The Australian university sector is highly international and open to mobility, with foreign students earning about half of all PhDs awarded in Australia. One third of university staff have PhDs from overseas.
The definition of a University Lecturer for the purpose of our assessment criteria is someone who lectures students and conducts tutorials in one or more subjects within a prescribed course of study at a university and who conducts research in a particular field of knowledge.
The other titles we see in the industry for this occupation are Associate Lecturer, Senior Lecturer, Associate Professor, or Professor. These roles generally require both teaching and research activity. However, we also assess post-doctoral research-only roles, such as Research Associate and Research Fellow, as highly relevant to the role of a University Lecturer.
Regardless of the various job titles, the purpose of the role remains the same: University Lecturers are academic staff employed by universities who are required to teach and conduct research in their academic field.
What evidence must university lecturers provide?
Roles which are not considered highly relevant for the assessment of this occupation include University Tutor, Vocational Education Teacher (non-trades), and periods of study leave (to complete Master or Doctoral studies) for which an applicant is not paid a full salary.
As part of their skills assessment, applicants must submit evidence of their qualifications and employment. We assess the applicant’s qualifications against the Australian Qualifications Framework (AQF) level.
A University Lecturer requires a qualification that is assessed as comparable to the educational level of an Australian Qualifications Framework (AQF) Bachelor degree or higher, in a highly relevant major field of study. Highly relevant major fields of study include any academic discipline of high relevance to the teaching and research specialisation.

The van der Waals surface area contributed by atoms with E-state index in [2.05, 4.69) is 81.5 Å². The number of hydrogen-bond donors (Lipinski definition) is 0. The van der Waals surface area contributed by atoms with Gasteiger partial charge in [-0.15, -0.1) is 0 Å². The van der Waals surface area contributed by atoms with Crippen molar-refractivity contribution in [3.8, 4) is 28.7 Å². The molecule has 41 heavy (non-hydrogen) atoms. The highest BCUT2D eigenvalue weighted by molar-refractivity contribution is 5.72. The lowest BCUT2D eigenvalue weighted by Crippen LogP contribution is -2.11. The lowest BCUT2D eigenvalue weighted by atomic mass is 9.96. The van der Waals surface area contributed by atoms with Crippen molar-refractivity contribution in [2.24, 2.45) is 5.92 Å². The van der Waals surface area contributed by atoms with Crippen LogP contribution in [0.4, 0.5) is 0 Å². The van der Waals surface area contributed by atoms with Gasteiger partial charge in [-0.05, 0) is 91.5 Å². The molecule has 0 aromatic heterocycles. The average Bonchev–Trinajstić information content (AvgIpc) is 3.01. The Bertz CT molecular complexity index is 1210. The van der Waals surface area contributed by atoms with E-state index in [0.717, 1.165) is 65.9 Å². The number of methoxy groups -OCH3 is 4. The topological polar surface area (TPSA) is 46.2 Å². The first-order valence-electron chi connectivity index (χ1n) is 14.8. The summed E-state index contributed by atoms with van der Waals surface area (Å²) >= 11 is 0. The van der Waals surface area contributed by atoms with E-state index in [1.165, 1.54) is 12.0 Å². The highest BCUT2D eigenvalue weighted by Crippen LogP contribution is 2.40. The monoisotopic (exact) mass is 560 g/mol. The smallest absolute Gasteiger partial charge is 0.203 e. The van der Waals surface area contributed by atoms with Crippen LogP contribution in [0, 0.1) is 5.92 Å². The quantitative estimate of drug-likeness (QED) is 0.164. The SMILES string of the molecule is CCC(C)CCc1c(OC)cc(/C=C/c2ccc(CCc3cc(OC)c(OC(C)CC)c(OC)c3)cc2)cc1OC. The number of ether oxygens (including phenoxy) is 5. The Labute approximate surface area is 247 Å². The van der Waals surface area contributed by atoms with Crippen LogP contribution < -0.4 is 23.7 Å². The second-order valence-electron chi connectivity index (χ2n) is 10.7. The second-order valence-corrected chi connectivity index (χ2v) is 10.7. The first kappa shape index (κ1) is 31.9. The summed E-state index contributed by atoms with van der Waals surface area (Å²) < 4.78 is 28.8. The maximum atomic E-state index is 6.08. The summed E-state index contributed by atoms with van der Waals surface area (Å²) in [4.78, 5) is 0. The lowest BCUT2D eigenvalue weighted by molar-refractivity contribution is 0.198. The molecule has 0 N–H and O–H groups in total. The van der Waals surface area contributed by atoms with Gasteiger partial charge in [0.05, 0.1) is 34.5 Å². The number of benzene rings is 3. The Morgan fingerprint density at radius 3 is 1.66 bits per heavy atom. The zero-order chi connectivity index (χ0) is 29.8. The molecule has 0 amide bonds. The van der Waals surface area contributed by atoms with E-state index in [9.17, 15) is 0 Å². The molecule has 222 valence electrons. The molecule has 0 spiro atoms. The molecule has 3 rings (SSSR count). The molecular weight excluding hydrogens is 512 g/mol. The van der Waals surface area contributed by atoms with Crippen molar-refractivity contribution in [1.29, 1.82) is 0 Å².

In addition to a highly relevant qualification at an appropriate skill level, applicants nominating for this occupation are required to provide evidence of highly relevant tasks, including:
- preparing and delivering lectures, and conducting tutorials, seminars and laboratory sessions; and
- conducting research and undertaking consultancies in a particular field of knowledge.
Evidence of research output
In addition to this, evidence of research output is required. Academic, or scholarly, research should be published by internationally-recognised university presses or a professional organisation, should be peer-reviewed and verifiable/traceable, and should reflect the following attributes:
- Scientific / scholarly investigation that arrives at the discovery of facts/conclusion;
- Empirical processes that take precedence over judgement;
- Contains a bibliography (academic and not generic sources such as magazines);
- Caters to a specific audience (the author will assume that the reader has a certain level of knowledge about the field and the topic at hand);
- Is published by university presses or professional organisations in peer-reviewed journals (academic journals are usually published monthly or quarterly)
- Internationally recognised high academic standards due to being reviewed by academics in the field.
An important note on published research
In short, for assessment purposes, applicants may provide evidence of published scholarly research in the form of:
At least one
published article in a journal or book.